3 Our Predictive Brains

The Predictive Processing Framework

Following up on the previous two computationally-oriented chapters, we now come to the pièce de résistance: a computational theory of a canonical cortical computation that has been hailed as providing a unified brain theory. This theory goes by a number of names, such as Predictive Processing, Predictive Coding, and the Free-Energy Principle. The basic idea of the theory is that the cortex of the brain is composed of hierarchies of neural networks that are principally oriented toward predicting what’s going to happen next. The structure and connectivity of these neural networks are so regular that they have been called canonical microcircuits. Because these microcircuits are so widespread and systematically interconnected through the cortex of the brain, it has been said that “anticipation is at the core of cognition”.

Below is a schematic diagram of what this circuitry might look like.[1] First, note that information flows in two directions, as denoted by the blue and red lines. The blue lines, and the corresponding blue-shaded components of the diagram from which they emanate, carry “top-down” information. This information represents what you already know about the world. Or, in other words, it contains your internal models of the world. The red lines, and the corresponding red-shaded components of the diagram from which they emanate, carry “bottom-up” information. This is information that originates in your senses. However, what’s passed “up” the cortical hierarchy (e.g., from lower-level areas like V1, the primary visual cortex which specializes in line detection, to secondary visual areas like V4 which specializes in color processing) isn’t the sensory information itself, but how the information deviates from, or was unpredicted by, a local cortical model of the world. This process of model matching occurs at multiple levels in the cortex of your brain until your brain is either satisfied that it has now correctly predicted incoming sensory information, or revises its models so that subsequent predictions will be more accurate.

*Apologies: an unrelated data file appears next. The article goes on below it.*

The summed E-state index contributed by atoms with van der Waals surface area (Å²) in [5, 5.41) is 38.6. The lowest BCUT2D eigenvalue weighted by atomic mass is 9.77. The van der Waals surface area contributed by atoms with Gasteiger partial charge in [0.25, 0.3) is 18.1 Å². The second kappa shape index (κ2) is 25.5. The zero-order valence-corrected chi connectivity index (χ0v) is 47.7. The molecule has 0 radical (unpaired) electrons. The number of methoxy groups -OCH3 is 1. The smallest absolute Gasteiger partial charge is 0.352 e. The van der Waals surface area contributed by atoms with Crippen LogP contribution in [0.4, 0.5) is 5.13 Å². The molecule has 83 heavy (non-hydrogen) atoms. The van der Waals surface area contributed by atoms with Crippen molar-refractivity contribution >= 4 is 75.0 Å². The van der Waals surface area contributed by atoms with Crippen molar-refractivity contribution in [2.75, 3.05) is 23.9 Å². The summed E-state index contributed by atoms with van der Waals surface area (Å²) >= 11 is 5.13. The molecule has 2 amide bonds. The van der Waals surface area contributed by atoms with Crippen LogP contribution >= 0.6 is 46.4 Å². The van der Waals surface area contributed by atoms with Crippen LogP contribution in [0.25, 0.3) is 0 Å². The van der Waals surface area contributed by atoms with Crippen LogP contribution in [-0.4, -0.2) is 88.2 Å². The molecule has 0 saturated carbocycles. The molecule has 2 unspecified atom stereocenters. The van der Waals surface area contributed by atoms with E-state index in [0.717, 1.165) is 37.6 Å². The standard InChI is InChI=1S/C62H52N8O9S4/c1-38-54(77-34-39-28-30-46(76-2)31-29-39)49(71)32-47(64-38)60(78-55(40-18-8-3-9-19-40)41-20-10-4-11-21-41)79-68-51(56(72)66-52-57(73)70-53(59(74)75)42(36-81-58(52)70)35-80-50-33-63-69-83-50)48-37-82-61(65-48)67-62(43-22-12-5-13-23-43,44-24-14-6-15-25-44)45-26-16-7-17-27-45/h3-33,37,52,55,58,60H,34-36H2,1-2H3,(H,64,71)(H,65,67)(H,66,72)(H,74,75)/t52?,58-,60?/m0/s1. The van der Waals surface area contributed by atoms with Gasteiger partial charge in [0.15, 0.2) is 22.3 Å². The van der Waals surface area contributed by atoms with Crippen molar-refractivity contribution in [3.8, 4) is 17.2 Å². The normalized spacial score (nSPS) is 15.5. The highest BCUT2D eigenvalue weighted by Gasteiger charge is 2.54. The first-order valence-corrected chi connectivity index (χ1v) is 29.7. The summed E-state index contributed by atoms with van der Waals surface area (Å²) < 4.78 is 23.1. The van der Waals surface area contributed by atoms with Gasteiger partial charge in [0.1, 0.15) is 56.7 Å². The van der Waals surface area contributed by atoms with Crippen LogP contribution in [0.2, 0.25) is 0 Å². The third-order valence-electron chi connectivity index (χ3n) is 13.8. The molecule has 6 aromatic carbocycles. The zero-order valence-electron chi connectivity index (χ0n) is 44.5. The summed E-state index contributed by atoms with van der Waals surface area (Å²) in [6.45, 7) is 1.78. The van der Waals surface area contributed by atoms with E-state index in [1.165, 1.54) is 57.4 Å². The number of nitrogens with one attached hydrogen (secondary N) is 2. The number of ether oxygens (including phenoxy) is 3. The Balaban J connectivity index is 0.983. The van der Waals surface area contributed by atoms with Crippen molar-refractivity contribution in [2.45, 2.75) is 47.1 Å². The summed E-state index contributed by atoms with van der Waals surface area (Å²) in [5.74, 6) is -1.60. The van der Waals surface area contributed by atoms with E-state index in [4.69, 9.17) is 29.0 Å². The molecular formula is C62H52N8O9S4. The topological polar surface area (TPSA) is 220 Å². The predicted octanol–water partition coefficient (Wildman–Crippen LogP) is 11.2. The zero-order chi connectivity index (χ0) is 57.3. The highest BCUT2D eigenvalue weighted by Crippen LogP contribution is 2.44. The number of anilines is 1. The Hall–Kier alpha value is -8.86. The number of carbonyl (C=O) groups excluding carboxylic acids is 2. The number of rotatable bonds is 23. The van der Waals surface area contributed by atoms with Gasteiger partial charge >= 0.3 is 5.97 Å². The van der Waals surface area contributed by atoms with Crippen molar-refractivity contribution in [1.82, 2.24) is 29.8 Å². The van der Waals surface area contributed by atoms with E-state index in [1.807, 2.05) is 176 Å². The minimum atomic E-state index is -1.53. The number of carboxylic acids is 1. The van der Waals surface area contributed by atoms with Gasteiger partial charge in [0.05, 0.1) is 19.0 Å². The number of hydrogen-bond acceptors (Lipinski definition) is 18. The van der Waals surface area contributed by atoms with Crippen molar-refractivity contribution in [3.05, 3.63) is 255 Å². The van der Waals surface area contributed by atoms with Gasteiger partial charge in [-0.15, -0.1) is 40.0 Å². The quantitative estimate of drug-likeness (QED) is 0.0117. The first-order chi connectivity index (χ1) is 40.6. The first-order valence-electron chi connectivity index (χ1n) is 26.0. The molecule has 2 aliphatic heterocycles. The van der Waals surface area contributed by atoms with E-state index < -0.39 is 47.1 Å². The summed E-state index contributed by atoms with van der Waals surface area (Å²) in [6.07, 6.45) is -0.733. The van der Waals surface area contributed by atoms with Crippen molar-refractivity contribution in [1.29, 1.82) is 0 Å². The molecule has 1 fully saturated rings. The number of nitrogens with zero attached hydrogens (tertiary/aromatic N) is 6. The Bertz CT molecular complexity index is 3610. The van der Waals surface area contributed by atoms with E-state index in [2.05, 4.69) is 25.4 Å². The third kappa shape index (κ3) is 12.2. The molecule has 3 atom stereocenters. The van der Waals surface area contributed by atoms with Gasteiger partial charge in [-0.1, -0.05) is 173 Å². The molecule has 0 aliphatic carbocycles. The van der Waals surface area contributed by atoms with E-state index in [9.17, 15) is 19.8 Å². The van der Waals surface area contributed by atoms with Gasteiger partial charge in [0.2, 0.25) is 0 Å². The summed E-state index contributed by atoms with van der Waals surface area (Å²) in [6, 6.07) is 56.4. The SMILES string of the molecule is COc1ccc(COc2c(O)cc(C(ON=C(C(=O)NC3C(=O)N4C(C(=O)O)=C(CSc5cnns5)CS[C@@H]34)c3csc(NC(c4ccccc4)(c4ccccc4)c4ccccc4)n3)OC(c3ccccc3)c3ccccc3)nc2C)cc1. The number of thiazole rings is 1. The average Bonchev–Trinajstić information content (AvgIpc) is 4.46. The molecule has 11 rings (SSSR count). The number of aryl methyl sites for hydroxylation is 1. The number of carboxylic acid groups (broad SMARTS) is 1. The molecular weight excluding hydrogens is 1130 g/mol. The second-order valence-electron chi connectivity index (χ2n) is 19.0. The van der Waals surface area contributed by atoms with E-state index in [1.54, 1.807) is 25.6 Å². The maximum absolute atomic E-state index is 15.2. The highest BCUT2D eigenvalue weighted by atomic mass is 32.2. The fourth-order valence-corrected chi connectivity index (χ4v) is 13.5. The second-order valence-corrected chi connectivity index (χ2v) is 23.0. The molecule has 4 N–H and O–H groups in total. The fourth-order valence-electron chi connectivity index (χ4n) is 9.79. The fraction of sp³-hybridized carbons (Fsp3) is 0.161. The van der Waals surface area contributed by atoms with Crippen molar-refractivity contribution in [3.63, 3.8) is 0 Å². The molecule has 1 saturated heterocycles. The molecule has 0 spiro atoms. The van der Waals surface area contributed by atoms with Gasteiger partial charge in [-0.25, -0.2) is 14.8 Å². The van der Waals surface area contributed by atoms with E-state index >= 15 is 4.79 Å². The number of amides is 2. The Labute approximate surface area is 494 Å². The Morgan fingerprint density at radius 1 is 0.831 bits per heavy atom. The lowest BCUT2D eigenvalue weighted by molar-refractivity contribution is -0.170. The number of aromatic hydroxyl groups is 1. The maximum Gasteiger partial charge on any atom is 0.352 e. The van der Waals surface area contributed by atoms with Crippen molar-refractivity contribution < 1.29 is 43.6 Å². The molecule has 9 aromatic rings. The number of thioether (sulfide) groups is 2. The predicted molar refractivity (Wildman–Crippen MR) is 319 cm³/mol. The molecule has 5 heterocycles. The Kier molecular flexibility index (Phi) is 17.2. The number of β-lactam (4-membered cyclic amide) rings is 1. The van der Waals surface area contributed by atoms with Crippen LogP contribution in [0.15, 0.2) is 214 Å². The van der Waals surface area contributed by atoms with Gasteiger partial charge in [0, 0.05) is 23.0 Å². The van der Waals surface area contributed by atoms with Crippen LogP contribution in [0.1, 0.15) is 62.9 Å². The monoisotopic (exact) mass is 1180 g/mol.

Diagram and brief description of predictive processing.

Let’s unpack what’s happening here through a simple example. Suppose I told you there was a house located off to your right-hand side. Because you have a lot of experience looking at houses, your brain already has very refined brain models of what a house looks like. You will (usually implicitly, unconsciously) expect to see certain visual features when you look to your right. For example, you will expect to see a structure arising vertically from the ground to an approximate height (higher than a fence but lower than an office building, on average). That structure will have an array of structures built into it, such as windows and a door. These structures, in turn, will be composed principally, if not entirely, of vertical and horizontal lines, marking the top, bottom and sides of the windows and doors. When I tell you to expect a house to your right, high-level areas of your brain which process house-information (in other words, which contain housing models) will become activated. For example, the parahippocampal place area (PPA) codes for spaces such as houses. The active house models of your PPA will then prime lower-level areas, via top-down connections, to expect house-related features. Since windows and doors are composed of corners, relevant corner-related neurons in V2 will become primed. And V1 will expect to “see” vertical and horizontal lines, rather than an assortment of diagonally-oriented lines.